Tool Respect

My father is a carpenter/contractor, so he has a lot of tools. He taught me respect for his tools. Sure, I lapse from time to time, and take a tool of his and don’t put it back right away. Recently, I was on a job site running some ethernet wire, and I discovered I had left my cutters at my house (I was in the middle of doing some electrical work there). Around me, I had electricians doing their thing. I could have asked to “borrow” their cutters, but I know better. I don’t like it when people use my tools, and I don’t want to use other peoples tools in return. So I MacGyvered some cutters and got the job done. On this same job site, in four seperate occasions, my “tools” were disrespected.

The first was with my aluminum ladder. It’s a great ladder. It’s only five feet tall, so it fits in my truck. It’s expandable to 20 feet. I had left the ladder the night before in another room in the construction area. When I came in that day, I found the electricians using my nice ladder to unroll their wire. They had gone and gotten my ladder, opened it up, and set it up for their use. As if it was their ladder! Funny, it was set somewhere else, and labeled with my name, and my company name. I walked up, and said “Uh. No.” The electrician quickly removed his stuff and apologized.

The second was an extension cord. I had left it there while doing work as it was coming through the ceiling from the finished side of the building. I’d try to put it back up in the ceiling when I was done. Apparently, the drywall guys though that it was a cord meant for their use and wired up lights to it. I am working there one night, and decide to take my extension cord back (I had needed on several occasions and didn’t have it). Apparently, the drywallers were in an uproar because someone had taken the extension cord. It was never theirs to begin with.

The third was with my six foot ladder. A particular friend whom I know at the job site decided to use the ladder (which I had left in a closet so that the construction workers would not use it). I am normally perfectly fine with him using it. However, when he was done, he did not return my ladder to where he found it. As the drywallers sprayed on their texture, my ladder lay on the floor. My ladder is now covered in drywall texture.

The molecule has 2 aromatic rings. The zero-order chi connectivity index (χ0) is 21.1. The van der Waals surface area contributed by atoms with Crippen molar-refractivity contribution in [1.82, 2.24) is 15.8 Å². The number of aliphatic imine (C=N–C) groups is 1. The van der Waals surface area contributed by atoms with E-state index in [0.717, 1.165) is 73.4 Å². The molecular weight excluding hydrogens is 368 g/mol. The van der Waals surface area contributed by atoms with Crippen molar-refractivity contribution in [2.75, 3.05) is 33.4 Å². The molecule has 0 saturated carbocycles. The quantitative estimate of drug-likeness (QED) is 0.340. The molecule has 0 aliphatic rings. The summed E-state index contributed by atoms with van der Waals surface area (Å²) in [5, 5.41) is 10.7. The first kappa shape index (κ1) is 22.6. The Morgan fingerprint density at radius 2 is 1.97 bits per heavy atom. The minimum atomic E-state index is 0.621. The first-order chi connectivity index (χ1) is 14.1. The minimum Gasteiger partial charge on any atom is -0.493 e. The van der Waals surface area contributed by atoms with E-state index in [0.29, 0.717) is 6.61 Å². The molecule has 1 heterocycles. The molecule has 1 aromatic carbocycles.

The fourth was with my same six foot ladder, and partially my fault. I had left the ladder in the construction area. Apparently, they painted. My ladder now has a fine yellow mist on it in addition to the drywall texture. However, interestingly enough, the ladder was not in the same place I left it. In fact, it appears to be in an area where it looks as though someone was using it. If I was in their position, I would have removed all items that shouldn’t be getting paint on it, knowing, as a painter, that the mist would go everywhere. This is also where I noticed that my name and company name written on the ladder appear to be a lot lighter than I last remembered it. I would be willing to bet that if I hadn’t taken my ladder tonight, it would have disappeared with the contractors, thinking it was “their” ladder.

It not so much that other people are using my tools. It’s that other people are using my tools, and have NO respect for them. I’ve spent the last decade building up my own supply of tools. Thousands of dollars of tools. My father had most of his tools stolen once while at work, and it devastated him. I’d be the same way if my tools suddenly disappeared.

Needless to say, I will no longer leave any tools behind to make things easier. I will drive out of my way to go get a ladder at my house every night for a job before leaving a single tool on the job site. I will relabel all of my tools, with a permanent marker, and etched where needed.


Father of four, amateur chicken farmer, tech enthusiast, primitive camper.

One thought to “Tool Respect”

Leave a Reply

Your email address will not be published. Required fields are marked *